Skip to content

Flair Airlines plane confiscations rattling ultra-low-cost carrier niche

Abruptly having planes repossessed giving passengers pause when booking flights
Flair Airlines had four planes repossessed by lessors at Dublin-based Airborne Capital Ltd.

Edmonton-based Flair Airlines' financial problems led to it having four planes repossessed on Saturday, and are making passengers wary about booking flights.

Even longtime ultra-low-cost carrier (ULCC) advocates advise against booking on Flair because of the risk of flight disruptions.

"I wouldn't fly on Flair – it's too scary for me," David Solloway told BIV. He was a big booster of ULCCs about a decade ago, when he joined the yet-to-launch Canada Jetlines, and soon became its president.

Solloway said that if he booked a flight on Flair, he would fear last minute changes or cancellations.

Many on Twitter, including family members of stranded passengers concurred, saying that they would never book with the company again.

Bailiffs helped Dublin-based Airborne Capital Ltd. on March 11 issue Flair with lease-termination notices that put four Boeing 737 planes out of service.

Flair's CEO Stephen Jones today told a news conference that the confiscated planes were "only a few days in arrears," but Solloway said he doubted that Flair was unaware that its payments were behind.

"I find it all very mysterious on the Flair side," Solloway said. 

"It's a process you go through, and I believe it is 90 days of non payment [before planes would be repossessed.] I have never seen their leases but I believe it is normal to go through 90 days of non-payment."

Having planes be repossessed is rare in the airline industry because, Solloway added, having planes is the "Holy grail" for revenue in the industry, as it is a necessity.

Another former executive from the ULCC niche, former Canada Jetlines chief commercial officer and University of British Columbia adjunct professor of aviation John Korenic, agreed.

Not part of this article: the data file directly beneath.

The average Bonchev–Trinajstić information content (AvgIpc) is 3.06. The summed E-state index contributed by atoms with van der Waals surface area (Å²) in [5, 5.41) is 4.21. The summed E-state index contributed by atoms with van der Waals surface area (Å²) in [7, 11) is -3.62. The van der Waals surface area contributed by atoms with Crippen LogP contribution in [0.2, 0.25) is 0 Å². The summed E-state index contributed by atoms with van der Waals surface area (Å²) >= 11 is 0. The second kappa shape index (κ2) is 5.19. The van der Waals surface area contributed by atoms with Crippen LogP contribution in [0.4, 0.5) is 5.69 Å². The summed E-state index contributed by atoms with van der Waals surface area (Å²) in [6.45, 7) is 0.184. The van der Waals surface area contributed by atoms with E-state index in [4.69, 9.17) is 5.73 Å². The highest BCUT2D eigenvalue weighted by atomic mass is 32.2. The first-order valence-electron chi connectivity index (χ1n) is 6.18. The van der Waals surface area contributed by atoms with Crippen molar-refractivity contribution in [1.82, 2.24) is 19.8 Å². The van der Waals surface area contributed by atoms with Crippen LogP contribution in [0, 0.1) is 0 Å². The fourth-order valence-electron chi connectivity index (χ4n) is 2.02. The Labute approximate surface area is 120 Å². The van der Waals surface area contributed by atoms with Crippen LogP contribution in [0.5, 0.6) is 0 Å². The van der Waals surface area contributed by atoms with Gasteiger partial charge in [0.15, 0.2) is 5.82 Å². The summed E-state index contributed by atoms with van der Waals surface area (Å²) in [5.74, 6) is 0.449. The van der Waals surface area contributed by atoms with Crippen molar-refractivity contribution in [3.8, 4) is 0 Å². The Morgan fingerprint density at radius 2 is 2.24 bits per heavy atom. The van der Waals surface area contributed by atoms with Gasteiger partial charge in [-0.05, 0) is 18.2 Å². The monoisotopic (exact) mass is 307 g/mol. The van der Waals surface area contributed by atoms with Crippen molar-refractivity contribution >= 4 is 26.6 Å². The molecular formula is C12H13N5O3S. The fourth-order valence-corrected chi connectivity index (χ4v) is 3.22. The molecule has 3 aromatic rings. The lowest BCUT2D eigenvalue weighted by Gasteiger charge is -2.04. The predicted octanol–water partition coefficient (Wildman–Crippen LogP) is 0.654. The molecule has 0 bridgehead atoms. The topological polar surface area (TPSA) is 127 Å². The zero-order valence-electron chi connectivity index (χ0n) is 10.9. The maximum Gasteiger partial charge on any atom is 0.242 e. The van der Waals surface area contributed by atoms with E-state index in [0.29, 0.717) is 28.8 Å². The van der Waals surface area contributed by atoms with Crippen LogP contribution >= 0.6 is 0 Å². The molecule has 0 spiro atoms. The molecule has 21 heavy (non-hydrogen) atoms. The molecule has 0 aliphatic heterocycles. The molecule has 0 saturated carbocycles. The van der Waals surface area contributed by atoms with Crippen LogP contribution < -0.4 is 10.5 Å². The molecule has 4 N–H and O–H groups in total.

Both he and Solloway said that the problems at Flair come as Canada remains in the nascent stage of having ultra-low-cost carriers.

There is some grey area between what constitutes a low-cost carrier, compared with an ultra-low-cost one, but many view Canada Jetlines, Swoop and Lynx Air as airlines that at least sometimes try to compete with Flair on price. Porter Airlines, in contrast, has shifted in the other direction and has started to become known as the Canadian airline that offers better service than others – for a slightly higher price.

ULCCs, such as EasyJet, Ryanair, Lion Air, and many others, have operated around the world for many years. 

Korenic said that he thought that the problems at Flair may be self-contained because competitors appear to be well capitalized. Swoop has deeper pockets because WestJet is its parent company. Canada Jetlines today posted on its website that it has closed a previously announced $1.5 million loan transaction, and that it has entered into a new private placement with an arm’s length investor to raise $1,000,020. In the grand scheme of things, that is not much money, however.

"When I was with Canada Jetlines, the hardest thing was to find funding in Canada to to start up an airline," Korenic said. "Typically to start up an airline, you probably need in the order of $100 million to $250 million to really feel comfortable moving forward."

It was only in 2018 when ULCCs in Canada started to get off the ground.

Winnipeg's NewLeaf Travel Co. partnered with then-Kelowna-based charter-airline Flair for planes, crew and maintenance work, and launched in mid-2016. Flair then bought NewLeaf in 2017 but continued to primarily be a charter airline. Flair then stopped charter flights, and became a ULCC in June 2018 – one week before Swoop took to the skies

Jetlines had planned to launch flights in early 2015 but glitches, as well as a lawsuit, delayed that launch. A complete corporate restructuring followed, before the airline launched last year

The grounded Flair planes cancelled flights across the country, including in Prince George. Nearly 1,900 people were affected. 

The airline flies 88 flights out of Vancouver International Airport (YVR) each week, according to the Vancouver Airport Authority (VAA). Abbotsford International Airport (YXX) general manager Parm Sidhu told BIV that Flair flies about 35 flights weekly out of his airport, and that he expects the airline to expand to fly 56 flights per week out of Abbotsford this summer.

Flair did not cancel flights at YVR and YXX, according to the VAA and Sidhu. The VAA told BIV in an email that there were "a few delayed flights."

[email protected]